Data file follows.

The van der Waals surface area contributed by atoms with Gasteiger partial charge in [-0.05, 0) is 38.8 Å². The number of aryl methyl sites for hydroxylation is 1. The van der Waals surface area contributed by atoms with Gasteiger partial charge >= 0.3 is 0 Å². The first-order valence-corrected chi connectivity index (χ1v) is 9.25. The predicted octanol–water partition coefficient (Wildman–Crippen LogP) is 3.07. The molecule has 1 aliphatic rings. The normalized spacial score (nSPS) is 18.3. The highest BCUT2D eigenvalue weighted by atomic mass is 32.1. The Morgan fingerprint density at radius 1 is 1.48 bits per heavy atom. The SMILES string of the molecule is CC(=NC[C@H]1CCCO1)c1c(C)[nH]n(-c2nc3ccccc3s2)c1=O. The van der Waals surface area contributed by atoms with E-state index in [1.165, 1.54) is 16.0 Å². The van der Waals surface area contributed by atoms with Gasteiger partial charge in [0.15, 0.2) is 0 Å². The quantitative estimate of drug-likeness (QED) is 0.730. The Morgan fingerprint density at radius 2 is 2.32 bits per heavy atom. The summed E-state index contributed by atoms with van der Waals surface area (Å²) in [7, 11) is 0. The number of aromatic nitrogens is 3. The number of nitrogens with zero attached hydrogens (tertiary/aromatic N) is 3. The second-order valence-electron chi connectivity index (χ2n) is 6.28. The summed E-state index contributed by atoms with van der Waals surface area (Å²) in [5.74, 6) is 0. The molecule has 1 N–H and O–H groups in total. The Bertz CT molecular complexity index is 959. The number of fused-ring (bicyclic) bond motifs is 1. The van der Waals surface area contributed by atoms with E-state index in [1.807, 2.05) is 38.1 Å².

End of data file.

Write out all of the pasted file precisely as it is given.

The van der Waals surface area contributed by atoms with Gasteiger partial charge in [-0.05, 0) is 38.8 Å². The number of aryl methyl sites for hydroxylation is 1. The van der Waals surface area contributed by atoms with Gasteiger partial charge >= 0.3 is 0 Å². The first-order valence-corrected chi connectivity index (χ1v) is 9.25. The predicted octanol–water partition coefficient (Wildman–Crippen LogP) is 3.07. The molecule has 1 aliphatic rings. The normalized spacial score (nSPS) is 18.3. The highest BCUT2D eigenvalue weighted by atomic mass is 32.1. The Morgan fingerprint density at radius 1 is 1.48 bits per heavy atom. The SMILES string of the molecule is CC(=NC[C@H]1CCCO1)c1c(C)[nH]n(-c2nc3ccccc3s2)c1=O. The van der Waals surface area contributed by atoms with E-state index in [1.165, 1.54) is 16.0 Å². The van der Waals surface area contributed by atoms with Gasteiger partial charge in [0.15, 0.2) is 0 Å². The quantitative estimate of drug-likeness (QED) is 0.730. The Morgan fingerprint density at radius 2 is 2.32 bits per heavy atom. The summed E-state index contributed by atoms with van der Waals surface area (Å²) in [7, 11) is 0. The number of aromatic nitrogens is 3. The number of nitrogens with zero attached hydrogens (tertiary/aromatic N) is 3. The second-order valence-electron chi connectivity index (χ2n) is 6.28. The summed E-state index contributed by atoms with van der Waals surface area (Å²) in [5.74, 6) is 0. The molecule has 1 N–H and O–H groups in total. The Bertz CT molecular complexity index is 959. The number of fused-ring (bicyclic) bond motifs is 1. The van der Waals surface area contributed by atoms with E-state index in [1.807, 2.05) is 38.1 Å².